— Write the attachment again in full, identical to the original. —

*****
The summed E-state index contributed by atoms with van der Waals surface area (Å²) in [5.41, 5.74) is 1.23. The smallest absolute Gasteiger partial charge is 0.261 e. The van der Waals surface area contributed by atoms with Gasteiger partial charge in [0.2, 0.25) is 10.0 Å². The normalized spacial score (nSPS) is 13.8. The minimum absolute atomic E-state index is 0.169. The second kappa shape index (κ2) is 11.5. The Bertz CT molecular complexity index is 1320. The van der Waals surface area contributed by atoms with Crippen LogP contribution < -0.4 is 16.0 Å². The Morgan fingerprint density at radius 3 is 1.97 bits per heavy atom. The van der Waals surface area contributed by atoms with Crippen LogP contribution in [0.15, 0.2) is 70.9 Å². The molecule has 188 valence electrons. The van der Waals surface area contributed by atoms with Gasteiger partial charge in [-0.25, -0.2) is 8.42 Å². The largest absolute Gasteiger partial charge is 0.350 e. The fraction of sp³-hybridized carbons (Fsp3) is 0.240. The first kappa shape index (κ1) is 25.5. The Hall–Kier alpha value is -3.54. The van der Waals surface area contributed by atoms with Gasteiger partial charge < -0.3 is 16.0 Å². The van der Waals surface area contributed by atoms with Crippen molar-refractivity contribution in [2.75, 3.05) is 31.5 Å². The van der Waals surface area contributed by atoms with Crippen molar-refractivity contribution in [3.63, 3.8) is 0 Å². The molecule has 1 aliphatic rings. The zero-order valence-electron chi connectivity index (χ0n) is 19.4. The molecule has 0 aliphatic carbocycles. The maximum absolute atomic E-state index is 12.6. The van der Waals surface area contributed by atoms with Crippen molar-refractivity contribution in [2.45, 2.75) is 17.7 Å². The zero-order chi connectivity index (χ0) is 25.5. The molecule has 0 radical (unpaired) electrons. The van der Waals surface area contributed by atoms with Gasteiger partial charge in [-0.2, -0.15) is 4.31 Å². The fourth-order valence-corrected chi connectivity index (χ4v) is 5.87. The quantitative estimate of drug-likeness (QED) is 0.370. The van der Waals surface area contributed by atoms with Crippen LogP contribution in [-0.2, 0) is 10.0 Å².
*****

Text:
The summed E-state index contributed by atoms with van der Waals surface area (Å²) in [5.41, 5.74) is 1.23. The smallest absolute Gasteiger partial charge is 0.261 e. The van der Waals surface area contributed by atoms with Gasteiger partial charge in [0.2, 0.25) is 10.0 Å². The normalized spacial score (nSPS) is 13.8. The minimum absolute atomic E-state index is 0.169. The second kappa shape index (κ2) is 11.5. The Bertz CT molecular complexity index is 1320. The van der Waals surface area contributed by atoms with Crippen LogP contribution < -0.4 is 16.0 Å². The Morgan fingerprint density at radius 3 is 1.97 bits per heavy atom. The van der Waals surface area contributed by atoms with Crippen LogP contribution in [0.15, 0.2) is 70.9 Å². The molecule has 188 valence electrons. The van der Waals surface area contributed by atoms with Gasteiger partial charge in [-0.25, -0.2) is 8.42 Å². The largest absolute Gasteiger partial charge is 0.350 e. The fraction of sp³-hybridized carbons (Fsp3) is 0.240. The first kappa shape index (κ1) is 25.5. The Hall–Kier alpha value is -3.54. The van der Waals surface area contributed by atoms with Gasteiger partial charge < -0.3 is 16.0 Å². The van der Waals surface area contributed by atoms with Crippen molar-refractivity contribution in [2.75, 3.05) is 31.5 Å². The van der Waals surface area contributed by atoms with Crippen molar-refractivity contribution in [3.63, 3.8) is 0 Å². The molecule has 1 aliphatic rings. The zero-order valence-electron chi connectivity index (χ0n) is 19.4. The molecule has 0 aliphatic carbocycles. The maximum absolute atomic E-state index is 12.6. The van der Waals surface area contributed by atoms with Crippen molar-refractivity contribution in [2.45, 2.75) is 17.7 Å². The zero-order chi connectivity index (χ0) is 25.5. The molecule has 0 radical (unpaired) electrons. The van der Waals surface area contributed by atoms with Gasteiger partial charge in [-0.2, -0.15) is 4.31 Å². The fourth-order valence-corrected chi connectivity index (χ4v) is 5.87. The quantitative estimate of drug-likeness (QED) is 0.370. The van der Waals surface area contributed by atoms with Crippen LogP contribution in [-0.2, 0) is 10.0 Å².